As a kid you had dreams—dreams of what you were going to do with your life. These dreams were likely refined as you grew up, finished college, and got a job. All along, you hoped your efforts were leading to bigger and better things. You probably never once expressed a desire to achieve mediocrity. Few people want a mediocre job or life, yet the place called Mediocrity might be where you temporarily find yourself living.
The word “mediocre” comes from a combination of ancient words that mean half or in the middle (medius), and rugged mountain (ocris). Applying that definition to your career, you probably didn’t start out being mediocre. More likely you started out at a good pace. You were climbing that career mountain with perseverance and energy, but somehow you got stuck part way up. From your current vantage point, you can still see the peaks that were your career goals, but you don’t seem to be able to reach them. Instead, you watch as others pass you by on their more successful climbs. You wonder how they know which path to take, or what tools they might have that you lack.
Perhaps when you got stuck (you might have lost your job or gotten fired or laid off), you simply settled for, and into, what was available. Or along your career path, you lost your ambition, your love of your chosen field, or your confidence — all necessary equipment for making the long climb. You’re not really satisfied living in a place called Mediocrity, but its comfort is seductive. No one expects too much of you, and you don’t expect too much of yourself. Is Mediocrity the place where you are destined to stay? Does this mean you have already reached the high point of your career climb? Is it all downhill from here?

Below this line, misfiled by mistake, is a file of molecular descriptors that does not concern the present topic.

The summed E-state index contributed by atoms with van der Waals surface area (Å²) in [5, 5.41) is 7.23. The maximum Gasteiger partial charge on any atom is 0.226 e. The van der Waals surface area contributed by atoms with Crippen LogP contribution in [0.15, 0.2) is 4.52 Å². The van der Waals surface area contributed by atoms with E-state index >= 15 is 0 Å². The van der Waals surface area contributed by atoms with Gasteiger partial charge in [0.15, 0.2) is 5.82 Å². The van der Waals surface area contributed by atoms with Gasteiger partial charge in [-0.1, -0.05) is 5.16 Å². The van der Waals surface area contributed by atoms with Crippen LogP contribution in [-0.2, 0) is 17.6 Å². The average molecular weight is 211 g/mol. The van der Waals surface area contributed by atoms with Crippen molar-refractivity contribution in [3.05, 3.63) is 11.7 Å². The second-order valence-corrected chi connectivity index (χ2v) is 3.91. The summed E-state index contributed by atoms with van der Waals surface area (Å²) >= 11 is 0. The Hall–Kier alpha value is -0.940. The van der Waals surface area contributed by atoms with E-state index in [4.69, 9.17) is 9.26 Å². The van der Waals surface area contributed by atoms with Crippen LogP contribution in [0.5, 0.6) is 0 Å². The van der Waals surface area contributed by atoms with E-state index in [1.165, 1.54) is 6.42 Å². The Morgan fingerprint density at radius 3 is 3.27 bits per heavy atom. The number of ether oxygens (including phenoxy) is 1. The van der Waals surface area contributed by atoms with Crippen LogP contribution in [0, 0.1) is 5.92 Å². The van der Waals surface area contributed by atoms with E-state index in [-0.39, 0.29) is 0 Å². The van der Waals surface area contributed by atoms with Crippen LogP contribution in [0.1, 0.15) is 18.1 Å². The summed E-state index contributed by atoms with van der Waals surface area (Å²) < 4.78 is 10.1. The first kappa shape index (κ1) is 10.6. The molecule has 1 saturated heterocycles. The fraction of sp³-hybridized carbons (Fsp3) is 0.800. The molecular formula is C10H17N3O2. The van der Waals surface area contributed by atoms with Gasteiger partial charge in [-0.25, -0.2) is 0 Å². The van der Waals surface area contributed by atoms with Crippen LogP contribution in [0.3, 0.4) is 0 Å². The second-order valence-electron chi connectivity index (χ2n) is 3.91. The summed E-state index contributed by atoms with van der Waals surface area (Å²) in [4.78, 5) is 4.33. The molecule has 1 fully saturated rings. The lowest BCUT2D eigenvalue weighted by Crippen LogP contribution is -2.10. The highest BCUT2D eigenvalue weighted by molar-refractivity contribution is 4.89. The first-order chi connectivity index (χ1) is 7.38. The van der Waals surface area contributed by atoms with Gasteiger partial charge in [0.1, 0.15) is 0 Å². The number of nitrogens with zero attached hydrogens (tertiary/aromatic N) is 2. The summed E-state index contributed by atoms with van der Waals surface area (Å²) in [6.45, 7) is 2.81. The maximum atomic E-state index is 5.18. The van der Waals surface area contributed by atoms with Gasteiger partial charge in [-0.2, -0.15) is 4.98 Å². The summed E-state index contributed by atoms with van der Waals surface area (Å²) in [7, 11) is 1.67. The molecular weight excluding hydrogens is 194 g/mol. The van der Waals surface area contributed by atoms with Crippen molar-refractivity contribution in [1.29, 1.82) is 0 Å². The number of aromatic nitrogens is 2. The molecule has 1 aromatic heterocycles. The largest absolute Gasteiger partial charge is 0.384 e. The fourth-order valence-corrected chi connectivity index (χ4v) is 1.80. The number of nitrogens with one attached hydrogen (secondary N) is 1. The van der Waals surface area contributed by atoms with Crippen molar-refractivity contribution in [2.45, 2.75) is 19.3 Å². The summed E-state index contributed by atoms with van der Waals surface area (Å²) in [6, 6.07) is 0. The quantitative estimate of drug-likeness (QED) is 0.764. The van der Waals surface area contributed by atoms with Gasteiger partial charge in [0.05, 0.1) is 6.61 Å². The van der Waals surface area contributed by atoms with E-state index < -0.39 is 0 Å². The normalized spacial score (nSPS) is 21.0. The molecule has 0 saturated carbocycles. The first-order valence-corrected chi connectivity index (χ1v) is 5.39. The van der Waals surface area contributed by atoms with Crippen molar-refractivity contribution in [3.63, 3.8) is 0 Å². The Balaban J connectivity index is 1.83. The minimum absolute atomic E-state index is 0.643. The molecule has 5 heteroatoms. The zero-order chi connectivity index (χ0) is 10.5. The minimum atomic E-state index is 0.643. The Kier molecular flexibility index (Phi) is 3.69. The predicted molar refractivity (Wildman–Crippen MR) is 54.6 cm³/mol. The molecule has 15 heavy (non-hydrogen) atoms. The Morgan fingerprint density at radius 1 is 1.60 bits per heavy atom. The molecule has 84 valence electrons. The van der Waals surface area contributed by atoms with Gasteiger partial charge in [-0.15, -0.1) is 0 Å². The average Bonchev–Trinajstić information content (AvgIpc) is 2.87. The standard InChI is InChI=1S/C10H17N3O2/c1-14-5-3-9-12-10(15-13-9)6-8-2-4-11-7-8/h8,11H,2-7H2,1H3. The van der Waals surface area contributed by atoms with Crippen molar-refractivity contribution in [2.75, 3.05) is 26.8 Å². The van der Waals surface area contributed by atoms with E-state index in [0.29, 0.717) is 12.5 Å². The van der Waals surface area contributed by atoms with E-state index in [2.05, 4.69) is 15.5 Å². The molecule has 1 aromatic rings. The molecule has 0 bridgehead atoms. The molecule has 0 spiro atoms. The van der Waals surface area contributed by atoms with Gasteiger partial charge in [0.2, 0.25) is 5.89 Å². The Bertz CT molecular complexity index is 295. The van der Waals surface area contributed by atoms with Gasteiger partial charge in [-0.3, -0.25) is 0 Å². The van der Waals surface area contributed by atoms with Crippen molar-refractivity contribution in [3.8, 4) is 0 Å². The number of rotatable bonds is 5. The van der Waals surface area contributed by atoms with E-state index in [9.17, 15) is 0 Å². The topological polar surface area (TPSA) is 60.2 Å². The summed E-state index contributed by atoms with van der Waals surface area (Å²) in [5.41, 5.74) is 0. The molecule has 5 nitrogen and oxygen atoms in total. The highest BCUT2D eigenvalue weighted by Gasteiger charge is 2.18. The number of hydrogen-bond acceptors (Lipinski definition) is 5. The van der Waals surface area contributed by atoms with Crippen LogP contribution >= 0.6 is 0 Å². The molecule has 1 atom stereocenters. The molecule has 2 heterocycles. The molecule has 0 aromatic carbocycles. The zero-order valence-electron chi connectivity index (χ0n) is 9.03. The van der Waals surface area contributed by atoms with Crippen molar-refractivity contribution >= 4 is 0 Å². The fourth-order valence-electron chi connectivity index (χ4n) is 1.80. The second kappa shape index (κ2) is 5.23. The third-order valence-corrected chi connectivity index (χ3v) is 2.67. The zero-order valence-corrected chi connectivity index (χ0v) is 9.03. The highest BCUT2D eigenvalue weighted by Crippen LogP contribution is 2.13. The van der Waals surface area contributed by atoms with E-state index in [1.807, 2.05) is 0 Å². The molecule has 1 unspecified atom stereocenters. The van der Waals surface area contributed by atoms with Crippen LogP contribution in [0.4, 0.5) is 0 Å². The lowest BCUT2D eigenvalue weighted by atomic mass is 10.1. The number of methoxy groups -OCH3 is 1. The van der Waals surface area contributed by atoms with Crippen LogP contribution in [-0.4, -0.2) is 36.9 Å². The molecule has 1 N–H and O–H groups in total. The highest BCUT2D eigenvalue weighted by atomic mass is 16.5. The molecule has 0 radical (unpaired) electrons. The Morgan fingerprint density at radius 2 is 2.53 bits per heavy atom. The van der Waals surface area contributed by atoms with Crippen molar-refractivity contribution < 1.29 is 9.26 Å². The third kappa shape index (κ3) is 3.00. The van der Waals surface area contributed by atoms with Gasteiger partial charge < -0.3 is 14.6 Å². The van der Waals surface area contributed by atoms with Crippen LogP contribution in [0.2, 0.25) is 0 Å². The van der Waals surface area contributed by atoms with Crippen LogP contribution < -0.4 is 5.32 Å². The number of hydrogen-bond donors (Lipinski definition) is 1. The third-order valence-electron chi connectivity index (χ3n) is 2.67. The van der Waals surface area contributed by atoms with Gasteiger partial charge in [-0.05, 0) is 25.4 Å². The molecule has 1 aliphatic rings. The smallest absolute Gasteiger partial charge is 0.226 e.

If the answers to those questions are no, how can you get back to conquering your career mountain. First of all, get your bearings. How did you happen to arrive at your current location, and where do you really want to end up? What paths are available to you? Of those, which is the best path for you to take to move upward right now? Can you map out the way to go?
Then make certain you are equipped appropriately. Do you have all the tools necessary for the trek? If not, what do you need in order to be better prepared? Will it require some additional training or some expert advice? You could wait for a new leader to come along and follow her or his lead, but who knows when that will happen? It might be more advantageous for you to take a bold step forward and to forge your own path.
Most importantly, be certain to leave Mediocrity behind you. Put forth your best effort, not some half-hearted attempt. Keep going despite the challenges and the impediments. Try harder. Climb higher. Mediocrity might have been a brief place to stop to rest and regroup, but you certainly don’t want to dwell there.